Tiësto Switches To Denon DJ Prime On Worldwide Launch Day

Tiësto

Denon DJ just announced the newest endorser of its new Prime Series SC5000 and XP1800 gear: superstar DJ/producer Tiësto.

Denon DJ just signalled its unmistakeable intent for its new Prime series of pro DJ gear on global launch day, by announcing the brand's latest endorser, one of the biggest DJs in the world: Tiësto. The superstar dance music icon has "changed his rider" to include the SC5000 Prime media player and the XP1800 Prime mixer, both of which come from the brand new flagship Prime Series from Denon DJ, that today goes on sale worldwide.

On the Prime Series, Tiësto said: "I knew right away that with the intuitive interface and creative feature set of the Denon DJ Prime gear, I could set myself apart as an individual performer and really advance my creativity in my live DJ sets."

In turn Paul Dakeyne, Denon DJ Brand Manager, said: "After four years of intensive hardware and software development, we are proud that Tiësto instantly recognised what the Prime Series will do for him: it will enable him to perform even more creative and exciting shows for his audiences worldwide."

Our thoughts...

Champs

Though we won't know who'll emerge victorious until these two heavyweights collide, the ones who stand to gain the most will be us DJs. Those gains will come in the form of more innovation in the DJ booth and, perhaps, more competitive pricing for top-tier gear.

First Laidback Luke, then Oliver Heldens and Paul Oakenfold, and now Tïesto... looks like Denon DJ is pulling out all the stops in its quest to conquer DJ booths. At the moment, Denon DJ (now under the massive inMusic umbrella of companies) is the top contender to Pioneer DJ's status as DJ booth champion - both the SC5000 Prime and XP1800 Prime are serious pieces of kit that pack more innovation than last year's CDJ-2000NXS2 and DJM-900NXS2, which are Pioneer DJ's latest club and pro DJ offerings.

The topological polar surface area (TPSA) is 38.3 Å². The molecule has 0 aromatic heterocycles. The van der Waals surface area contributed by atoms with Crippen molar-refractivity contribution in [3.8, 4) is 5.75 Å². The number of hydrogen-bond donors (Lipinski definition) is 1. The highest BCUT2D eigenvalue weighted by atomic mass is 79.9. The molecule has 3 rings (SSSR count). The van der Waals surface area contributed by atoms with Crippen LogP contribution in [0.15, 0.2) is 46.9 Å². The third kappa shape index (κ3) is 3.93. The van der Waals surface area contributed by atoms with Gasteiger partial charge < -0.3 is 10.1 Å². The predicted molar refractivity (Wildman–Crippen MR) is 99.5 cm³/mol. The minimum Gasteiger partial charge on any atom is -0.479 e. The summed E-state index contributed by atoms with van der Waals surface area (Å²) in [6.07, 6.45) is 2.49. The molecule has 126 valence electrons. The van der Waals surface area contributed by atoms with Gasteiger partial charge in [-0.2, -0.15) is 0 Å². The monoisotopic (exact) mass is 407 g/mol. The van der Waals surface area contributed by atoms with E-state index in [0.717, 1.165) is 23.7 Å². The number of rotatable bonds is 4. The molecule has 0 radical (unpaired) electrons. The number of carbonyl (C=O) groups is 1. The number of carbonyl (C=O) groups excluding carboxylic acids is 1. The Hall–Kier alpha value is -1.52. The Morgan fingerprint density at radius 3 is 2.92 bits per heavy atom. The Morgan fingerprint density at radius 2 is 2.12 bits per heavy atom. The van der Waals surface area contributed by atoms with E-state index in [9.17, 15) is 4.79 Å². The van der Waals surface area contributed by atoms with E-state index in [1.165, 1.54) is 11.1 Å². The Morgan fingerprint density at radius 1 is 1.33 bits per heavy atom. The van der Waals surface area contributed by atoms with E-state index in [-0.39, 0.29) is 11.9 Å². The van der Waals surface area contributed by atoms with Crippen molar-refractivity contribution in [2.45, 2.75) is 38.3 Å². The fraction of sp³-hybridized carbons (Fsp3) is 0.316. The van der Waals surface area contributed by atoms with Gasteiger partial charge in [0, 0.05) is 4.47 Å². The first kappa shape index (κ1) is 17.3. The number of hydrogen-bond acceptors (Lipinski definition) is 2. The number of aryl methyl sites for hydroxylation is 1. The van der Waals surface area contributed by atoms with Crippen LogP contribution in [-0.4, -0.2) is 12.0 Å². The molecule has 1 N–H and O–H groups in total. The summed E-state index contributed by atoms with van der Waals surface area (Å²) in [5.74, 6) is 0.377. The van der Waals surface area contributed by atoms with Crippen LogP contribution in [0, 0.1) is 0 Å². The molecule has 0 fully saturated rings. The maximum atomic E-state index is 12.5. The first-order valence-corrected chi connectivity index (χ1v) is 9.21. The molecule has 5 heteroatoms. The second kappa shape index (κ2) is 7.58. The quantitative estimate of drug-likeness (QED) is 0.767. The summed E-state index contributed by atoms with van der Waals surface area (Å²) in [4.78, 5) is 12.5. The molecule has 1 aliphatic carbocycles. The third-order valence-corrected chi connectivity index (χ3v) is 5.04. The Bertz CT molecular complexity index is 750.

It's always good to have more than one major player in the industry; a monopoly, like that which Pioneer DJ has been enjoying these past few years, tends to slow down creative innovation and keeps pricing non-competitive (ie gear stays expensive). With Denon DJ having issued a clear and strong challenge thanks to the Prime Series and its growing list of high-profile endorsers, it's hard not to imagine the folks at Pioneer DJ working day in and day out brainstorming their comeback.

With two big boys now duking it out for "king of the DJ booths" status, the ones who'll be benefitting the most from their tussle will be us DJs who will have more gear choice in the end. Watch out for our imminent review of the Denon DJ SC5000 Prime and XP1800 Prime.

• The Denon DJ SC5000 Prime and XP1800 Prime are now available for US$1899 each. Check the Denon DJ website for more details.

What do you think about Tiësto joining the ranks of the Denon DJ faithful? Do you think these new bits of kit will change DJing? Will they halt Pioneer DJ's dominance of the DJ booth? Or do you think they're not enough to make other DJs switch? Share your thoughts below...

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Comments

  1. DJ Peter says:

    I've been a DJ too long to be impressed by promoted DJ's switching gear. Most of those DJ's never ever used half of what is possible on the Pio's NXS2 series, so how are they gonna benefit from even more productional tools. At most I have seen some of them use hot cues and loops, but that has kind of been around since 2001. The only DJ using everything is LL but he improvises to a level of everything sounding chaotic, combining not so exact old school manual beat matching with new controllerist techniques requiring dead on beat matching.